The Science of Serenity
What is the legacy about which Hindus can feel proud of?
Hinduism has no founder, no religious organization and no concept of heresy. It does not attempt proselytization or conversion. Swami Vivekananda at his address at the World’s Parliament of Religions in Chicago on September 1893 announced that he was proud to belong to Hinduism, the mother of all religions which has tenets of tolerance and universal acceptance. He was representing the millions of Hindus who like him felt proud to acquire the famed religious legacy. What is the legacy about which Hindus can feel proud of?
The three Religious writings- Rig, Sama and Yajur Vedas antedate all other religious writings of the world barring Egyptian Book of the Dead and experts place their compilation at 2500 to 2000 BC,when no organised religion existed Out of the Vedas grew the Brahmanas and Upanishads and Upanishad’s central theme is the pursuit of reality. Upanishad’s study of self evolved between 1000 BC and 300 BC. Yoga formulated by Patanjali, to give knowledge of the reality, was advocated in the Upanishad. Bhagvad Gita which is often referred to as the sacred book of Hindus evolved around 400 B.C. and experts find a parallelism, sometimes verbal between its teachings and those of the New Testament. Aphorisms of Patanjali (formulated by 200 B.C.) contains the best and loftiest exposition of yoga teachings.
While the present day conceptions about the mind and consciousness does not go beyond the ability to perceive through the senses as the result of bio-chemical processes of the brain, Hindu philosophers had believed that Kundalini provides the only channel to explore the mind. Kundalini, according to them,was the super intelligent energy behind consciousness and therefore the evolutionary mechanism that determines the capacity of brain. Indian scriptures refer to man as a conscious animal and not as a rational being. Rational economists occupy “empty” office cabins; consciously evolved professionals would not regard them as empty cabins but with strong signals to get online quickly with dongles or signals to enable use of ”mifi” (mobile phone with mobile wifi )
Indians anticipated most of world’s discoveries in the Middle Ages
Hindus can take pride in the fact that Indians anticipated most of world’s discoveries in the Middle Ages. They invented chess and decimals, The decimal system was known to Arya Bhatta (AD 476) and fully described by Bhaskaracharya (AD 114) long before it appeared in the writings of Arabs and Greco-Syrians. The value of π and the method of calculating the area of a circle were known in India nearly a thousand years before they were discovered in Europe in the fifteenth century, and an Indian mathematician proved that x/0= infinity, five centuries before the Europe came to the same conclusion. I can quote endlessly the rich legacy left by Hindu philosophers about which Hindus in the current period can feel proud of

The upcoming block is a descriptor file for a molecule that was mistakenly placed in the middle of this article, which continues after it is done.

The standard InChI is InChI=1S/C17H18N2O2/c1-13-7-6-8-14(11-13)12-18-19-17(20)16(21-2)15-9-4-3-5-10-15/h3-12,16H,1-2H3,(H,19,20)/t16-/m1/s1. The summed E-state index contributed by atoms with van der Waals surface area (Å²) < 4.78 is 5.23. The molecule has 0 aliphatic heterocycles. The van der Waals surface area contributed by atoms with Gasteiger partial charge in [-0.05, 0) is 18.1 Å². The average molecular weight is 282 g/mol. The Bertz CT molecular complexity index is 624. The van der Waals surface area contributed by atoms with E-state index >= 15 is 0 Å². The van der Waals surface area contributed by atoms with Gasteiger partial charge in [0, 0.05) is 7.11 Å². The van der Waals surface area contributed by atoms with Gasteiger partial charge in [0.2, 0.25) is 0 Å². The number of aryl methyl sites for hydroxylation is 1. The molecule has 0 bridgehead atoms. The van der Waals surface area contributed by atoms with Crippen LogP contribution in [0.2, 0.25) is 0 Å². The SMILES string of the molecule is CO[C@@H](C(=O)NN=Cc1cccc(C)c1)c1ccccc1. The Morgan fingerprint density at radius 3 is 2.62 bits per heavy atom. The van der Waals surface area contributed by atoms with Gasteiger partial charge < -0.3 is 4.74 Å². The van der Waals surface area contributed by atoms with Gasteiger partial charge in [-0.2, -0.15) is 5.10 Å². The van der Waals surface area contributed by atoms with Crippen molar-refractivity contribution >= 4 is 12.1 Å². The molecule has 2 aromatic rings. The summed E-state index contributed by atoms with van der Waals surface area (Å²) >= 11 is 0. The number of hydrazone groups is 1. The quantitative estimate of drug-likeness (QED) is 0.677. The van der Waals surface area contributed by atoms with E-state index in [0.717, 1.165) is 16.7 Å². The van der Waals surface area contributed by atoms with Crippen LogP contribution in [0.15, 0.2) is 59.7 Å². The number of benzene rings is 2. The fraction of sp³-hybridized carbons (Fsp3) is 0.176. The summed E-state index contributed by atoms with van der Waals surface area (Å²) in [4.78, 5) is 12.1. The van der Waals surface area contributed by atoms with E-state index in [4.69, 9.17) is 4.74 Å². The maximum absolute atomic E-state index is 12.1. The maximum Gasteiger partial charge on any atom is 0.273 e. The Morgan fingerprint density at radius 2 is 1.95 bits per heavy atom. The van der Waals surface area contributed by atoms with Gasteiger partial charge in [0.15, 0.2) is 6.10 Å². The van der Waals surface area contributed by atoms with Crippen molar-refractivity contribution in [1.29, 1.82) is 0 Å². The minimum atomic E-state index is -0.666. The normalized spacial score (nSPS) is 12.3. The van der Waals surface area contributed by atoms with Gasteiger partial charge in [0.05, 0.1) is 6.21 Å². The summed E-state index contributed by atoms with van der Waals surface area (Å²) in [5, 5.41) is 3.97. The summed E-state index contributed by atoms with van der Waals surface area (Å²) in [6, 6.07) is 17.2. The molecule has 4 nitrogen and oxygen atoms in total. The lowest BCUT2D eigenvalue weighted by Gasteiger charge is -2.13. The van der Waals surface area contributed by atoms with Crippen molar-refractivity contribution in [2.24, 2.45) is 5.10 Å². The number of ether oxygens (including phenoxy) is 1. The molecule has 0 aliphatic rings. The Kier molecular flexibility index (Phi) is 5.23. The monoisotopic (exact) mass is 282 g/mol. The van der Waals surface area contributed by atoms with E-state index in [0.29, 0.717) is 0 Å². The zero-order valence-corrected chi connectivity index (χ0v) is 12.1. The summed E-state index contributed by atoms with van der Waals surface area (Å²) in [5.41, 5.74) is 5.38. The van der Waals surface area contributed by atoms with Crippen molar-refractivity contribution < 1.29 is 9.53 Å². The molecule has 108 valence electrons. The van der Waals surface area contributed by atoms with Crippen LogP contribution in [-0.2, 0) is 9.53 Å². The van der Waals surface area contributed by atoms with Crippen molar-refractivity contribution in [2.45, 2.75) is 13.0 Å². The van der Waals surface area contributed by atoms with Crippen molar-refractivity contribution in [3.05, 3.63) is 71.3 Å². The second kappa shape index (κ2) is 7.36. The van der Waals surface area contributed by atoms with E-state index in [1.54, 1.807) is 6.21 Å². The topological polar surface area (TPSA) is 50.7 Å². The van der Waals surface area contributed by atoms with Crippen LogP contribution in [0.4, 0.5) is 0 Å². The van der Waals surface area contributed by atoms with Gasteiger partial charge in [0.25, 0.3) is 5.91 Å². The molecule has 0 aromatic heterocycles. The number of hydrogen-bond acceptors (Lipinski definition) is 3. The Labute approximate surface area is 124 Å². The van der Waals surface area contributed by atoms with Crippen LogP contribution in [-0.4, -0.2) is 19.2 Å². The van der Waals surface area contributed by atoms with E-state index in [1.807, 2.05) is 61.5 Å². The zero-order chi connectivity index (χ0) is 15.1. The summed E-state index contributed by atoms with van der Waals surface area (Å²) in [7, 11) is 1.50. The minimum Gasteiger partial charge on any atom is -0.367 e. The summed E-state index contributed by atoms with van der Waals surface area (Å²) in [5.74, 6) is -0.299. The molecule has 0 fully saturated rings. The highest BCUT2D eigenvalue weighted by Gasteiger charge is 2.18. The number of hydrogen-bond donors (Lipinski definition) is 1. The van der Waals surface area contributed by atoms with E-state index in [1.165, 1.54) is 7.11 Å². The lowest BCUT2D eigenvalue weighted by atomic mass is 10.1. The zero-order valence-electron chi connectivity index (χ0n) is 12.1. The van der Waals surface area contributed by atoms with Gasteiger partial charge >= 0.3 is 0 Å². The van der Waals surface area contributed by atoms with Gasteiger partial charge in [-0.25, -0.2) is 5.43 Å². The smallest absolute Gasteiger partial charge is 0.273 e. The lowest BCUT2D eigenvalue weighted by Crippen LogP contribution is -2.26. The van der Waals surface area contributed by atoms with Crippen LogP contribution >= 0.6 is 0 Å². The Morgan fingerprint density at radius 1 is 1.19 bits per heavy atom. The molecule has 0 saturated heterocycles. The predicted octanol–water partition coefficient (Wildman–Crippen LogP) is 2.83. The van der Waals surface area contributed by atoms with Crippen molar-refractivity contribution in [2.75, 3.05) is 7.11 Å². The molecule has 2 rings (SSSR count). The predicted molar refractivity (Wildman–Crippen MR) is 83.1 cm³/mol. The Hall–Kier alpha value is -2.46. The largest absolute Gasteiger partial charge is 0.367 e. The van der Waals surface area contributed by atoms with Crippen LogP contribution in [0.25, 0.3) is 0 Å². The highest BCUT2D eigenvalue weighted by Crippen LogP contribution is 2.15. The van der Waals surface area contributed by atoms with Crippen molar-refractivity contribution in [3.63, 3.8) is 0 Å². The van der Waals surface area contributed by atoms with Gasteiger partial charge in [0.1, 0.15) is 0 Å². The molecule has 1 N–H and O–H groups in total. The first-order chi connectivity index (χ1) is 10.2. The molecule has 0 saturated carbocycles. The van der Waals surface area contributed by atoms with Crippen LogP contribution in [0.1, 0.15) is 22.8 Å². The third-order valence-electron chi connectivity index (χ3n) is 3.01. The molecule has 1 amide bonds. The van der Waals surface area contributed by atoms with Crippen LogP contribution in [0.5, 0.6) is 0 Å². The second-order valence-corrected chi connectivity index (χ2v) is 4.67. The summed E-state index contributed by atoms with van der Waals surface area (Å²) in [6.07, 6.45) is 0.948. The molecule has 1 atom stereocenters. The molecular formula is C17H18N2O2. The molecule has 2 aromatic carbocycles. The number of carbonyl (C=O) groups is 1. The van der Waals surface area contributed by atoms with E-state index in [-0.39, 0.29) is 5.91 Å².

The philosophy of Hinduism as brought about by fables and folk tales are traced by Heinrich Zimmer (1951). The following fable illustrates the philosophical underpinnings of Hinduism. The story is of a time when a queen of a small kingdom, longing to greet the sage, her husband’s brother, takes a vow that she would fast until she feeds the sage next day morning. When she bade farewell to the king, her husband, little did she realize that the river, which separated the forest (where the sage meditated from the city (where her husband ruled), would be in spate on that night. Worried at the prospect of breaking her vow, she approaches her king for his counsel. His counsel was simple ”Invoke the goddess of river; speak to her and tell her that if the king –her husband –had lived a chaste life till that day, the river should give way”. Although not comfortable with the counsel, she obeys her husband and speaks to the river. The story proceeds to inform that the river tossed up its water to its left and right paving the way for her troupe to cross. Bewildered she asked the king, on her return,” How could you call yourself chaste when you fathered my children ” King smiles and explains the concept of satya(truth) and “ananya bhakti” and the need of an enlightened soul to maintain an “outer balance and inner harmony” He said you can be connected to the God and still perform all “worldly duties” with a detached involvement. Raja Janaka’s zeal to serve the people of his kingdom while not deviating from his attention to the almighty, form a set of popular folk tales. The fables and folk tales explain the power of satya or truth and the need to maintain outer balance between social, family, career and material aspects of life as well as maintaining an inner harmony between body, mind, emotions and spirit.